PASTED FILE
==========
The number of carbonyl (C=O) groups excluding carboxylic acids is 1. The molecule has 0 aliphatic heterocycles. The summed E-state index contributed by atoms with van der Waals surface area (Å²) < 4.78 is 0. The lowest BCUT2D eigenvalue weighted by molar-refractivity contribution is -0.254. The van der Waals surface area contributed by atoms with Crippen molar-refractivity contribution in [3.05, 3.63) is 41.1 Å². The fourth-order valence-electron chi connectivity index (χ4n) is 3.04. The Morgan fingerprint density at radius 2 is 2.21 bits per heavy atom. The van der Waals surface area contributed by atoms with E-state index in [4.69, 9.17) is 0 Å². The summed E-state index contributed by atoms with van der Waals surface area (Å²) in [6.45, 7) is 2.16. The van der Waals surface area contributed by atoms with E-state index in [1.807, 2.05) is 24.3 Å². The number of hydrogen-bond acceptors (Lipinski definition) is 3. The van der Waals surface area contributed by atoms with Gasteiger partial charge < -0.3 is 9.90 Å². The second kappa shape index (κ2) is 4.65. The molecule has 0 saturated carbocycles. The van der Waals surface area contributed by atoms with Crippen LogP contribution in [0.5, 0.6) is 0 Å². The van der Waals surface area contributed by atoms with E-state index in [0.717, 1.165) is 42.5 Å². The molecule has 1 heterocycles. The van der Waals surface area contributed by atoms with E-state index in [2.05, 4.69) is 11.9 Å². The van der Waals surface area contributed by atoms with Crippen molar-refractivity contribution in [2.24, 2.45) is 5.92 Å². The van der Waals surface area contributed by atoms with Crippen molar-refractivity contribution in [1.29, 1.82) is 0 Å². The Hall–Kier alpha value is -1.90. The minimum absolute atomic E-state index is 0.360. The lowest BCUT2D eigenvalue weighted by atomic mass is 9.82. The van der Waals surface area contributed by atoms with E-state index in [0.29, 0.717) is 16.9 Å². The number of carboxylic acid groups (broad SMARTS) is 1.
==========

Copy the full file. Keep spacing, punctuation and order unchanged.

The number of carbonyl (C=O) groups excluding carboxylic acids is 1. The molecule has 0 aliphatic heterocycles. The summed E-state index contributed by atoms with van der Waals surface area (Å²) < 4.78 is 0. The lowest BCUT2D eigenvalue weighted by molar-refractivity contribution is -0.254. The van der Waals surface area contributed by atoms with Crippen molar-refractivity contribution in [3.05, 3.63) is 41.1 Å². The fourth-order valence-electron chi connectivity index (χ4n) is 3.04. The Morgan fingerprint density at radius 2 is 2.21 bits per heavy atom. The van der Waals surface area contributed by atoms with E-state index in [4.69, 9.17) is 0 Å². The summed E-state index contributed by atoms with van der Waals surface area (Å²) in [6.45, 7) is 2.16. The van der Waals surface area contributed by atoms with E-state index in [1.807, 2.05) is 24.3 Å². The number of hydrogen-bond acceptors (Lipinski definition) is 3. The van der Waals surface area contributed by atoms with Gasteiger partial charge < -0.3 is 9.90 Å². The second kappa shape index (κ2) is 4.65. The molecule has 0 saturated carbocycles. The van der Waals surface area contributed by atoms with Crippen LogP contribution in [0.5, 0.6) is 0 Å². The van der Waals surface area contributed by atoms with E-state index in [0.717, 1.165) is 42.5 Å². The molecule has 1 heterocycles. The van der Waals surface area contributed by atoms with E-state index in [2.05, 4.69) is 11.9 Å². The van der Waals surface area contributed by atoms with Crippen molar-refractivity contribution in [2.24, 2.45) is 5.92 Å². The van der Waals surface area contributed by atoms with Crippen molar-refractivity contribution in [1.29, 1.82) is 0 Å². The Hall–Kier alpha value is -1.90. The minimum absolute atomic E-state index is 0.360. The lowest BCUT2D eigenvalue weighted by atomic mass is 9.82. The van der Waals surface area contributed by atoms with E-state index in [0.29, 0.717) is 16.9 Å². The number of carboxylic acid groups (broad SMARTS) is 1.